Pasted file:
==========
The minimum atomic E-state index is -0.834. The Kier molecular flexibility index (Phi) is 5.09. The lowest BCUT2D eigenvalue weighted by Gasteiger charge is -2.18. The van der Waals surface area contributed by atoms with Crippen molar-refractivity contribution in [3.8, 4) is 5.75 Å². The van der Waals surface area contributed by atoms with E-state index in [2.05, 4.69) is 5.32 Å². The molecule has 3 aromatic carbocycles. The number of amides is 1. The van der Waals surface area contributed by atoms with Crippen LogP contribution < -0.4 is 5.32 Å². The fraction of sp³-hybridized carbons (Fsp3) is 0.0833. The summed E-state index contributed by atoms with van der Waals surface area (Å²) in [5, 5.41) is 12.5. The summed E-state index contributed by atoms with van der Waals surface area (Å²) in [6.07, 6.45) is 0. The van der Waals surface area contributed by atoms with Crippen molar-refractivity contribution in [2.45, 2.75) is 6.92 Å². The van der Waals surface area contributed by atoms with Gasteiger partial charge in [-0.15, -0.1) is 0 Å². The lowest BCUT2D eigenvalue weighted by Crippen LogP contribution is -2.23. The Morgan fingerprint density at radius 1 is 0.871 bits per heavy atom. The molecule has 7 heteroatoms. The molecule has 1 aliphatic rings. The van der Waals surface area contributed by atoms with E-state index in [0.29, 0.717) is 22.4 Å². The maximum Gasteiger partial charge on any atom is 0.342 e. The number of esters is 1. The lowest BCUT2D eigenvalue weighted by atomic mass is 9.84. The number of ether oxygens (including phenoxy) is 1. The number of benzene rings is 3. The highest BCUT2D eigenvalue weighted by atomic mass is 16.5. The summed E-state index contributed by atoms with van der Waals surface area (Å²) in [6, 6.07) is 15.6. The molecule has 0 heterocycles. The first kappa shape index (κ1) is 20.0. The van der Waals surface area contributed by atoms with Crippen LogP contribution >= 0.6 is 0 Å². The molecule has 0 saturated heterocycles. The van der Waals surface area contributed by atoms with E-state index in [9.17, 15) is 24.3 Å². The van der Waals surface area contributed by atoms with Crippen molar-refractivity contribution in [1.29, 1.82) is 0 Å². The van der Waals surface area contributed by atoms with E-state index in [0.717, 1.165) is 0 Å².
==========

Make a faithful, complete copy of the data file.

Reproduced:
The minimum atomic E-state index is -0.834. The Kier molecular flexibility index (Phi) is 5.09. The lowest BCUT2D eigenvalue weighted by Gasteiger charge is -2.18. The van der Waals surface area contributed by atoms with Crippen molar-refractivity contribution in [3.8, 4) is 5.75 Å². The van der Waals surface area contributed by atoms with E-state index in [2.05, 4.69) is 5.32 Å². The molecule has 3 aromatic carbocycles. The number of amides is 1. The van der Waals surface area contributed by atoms with Crippen LogP contribution < -0.4 is 5.32 Å². The fraction of sp³-hybridized carbons (Fsp3) is 0.0833. The summed E-state index contributed by atoms with van der Waals surface area (Å²) in [5, 5.41) is 12.5. The summed E-state index contributed by atoms with van der Waals surface area (Å²) in [6.07, 6.45) is 0. The van der Waals surface area contributed by atoms with Crippen molar-refractivity contribution in [2.45, 2.75) is 6.92 Å². The van der Waals surface area contributed by atoms with Gasteiger partial charge in [-0.15, -0.1) is 0 Å². The lowest BCUT2D eigenvalue weighted by Crippen LogP contribution is -2.23. The Morgan fingerprint density at radius 1 is 0.871 bits per heavy atom. The molecule has 7 heteroatoms. The molecule has 1 aliphatic rings. The van der Waals surface area contributed by atoms with E-state index in [0.29, 0.717) is 22.4 Å². The maximum Gasteiger partial charge on any atom is 0.342 e. The number of esters is 1. The lowest BCUT2D eigenvalue weighted by atomic mass is 9.84. The number of ether oxygens (including phenoxy) is 1. The number of benzene rings is 3. The highest BCUT2D eigenvalue weighted by atomic mass is 16.5. The summed E-state index contributed by atoms with van der Waals surface area (Å²) in [6, 6.07) is 15.6. The molecule has 0 heterocycles. The first kappa shape index (κ1) is 20.0. The van der Waals surface area contributed by atoms with Crippen LogP contribution >= 0.6 is 0 Å². The molecule has 0 saturated heterocycles. The van der Waals surface area contributed by atoms with E-state index in [9.17, 15) is 24.3 Å². The van der Waals surface area contributed by atoms with Crippen molar-refractivity contribution in [1.29, 1.82) is 0 Å². The van der Waals surface area contributed by atoms with E-state index in [0.717, 1.165) is 0 Å².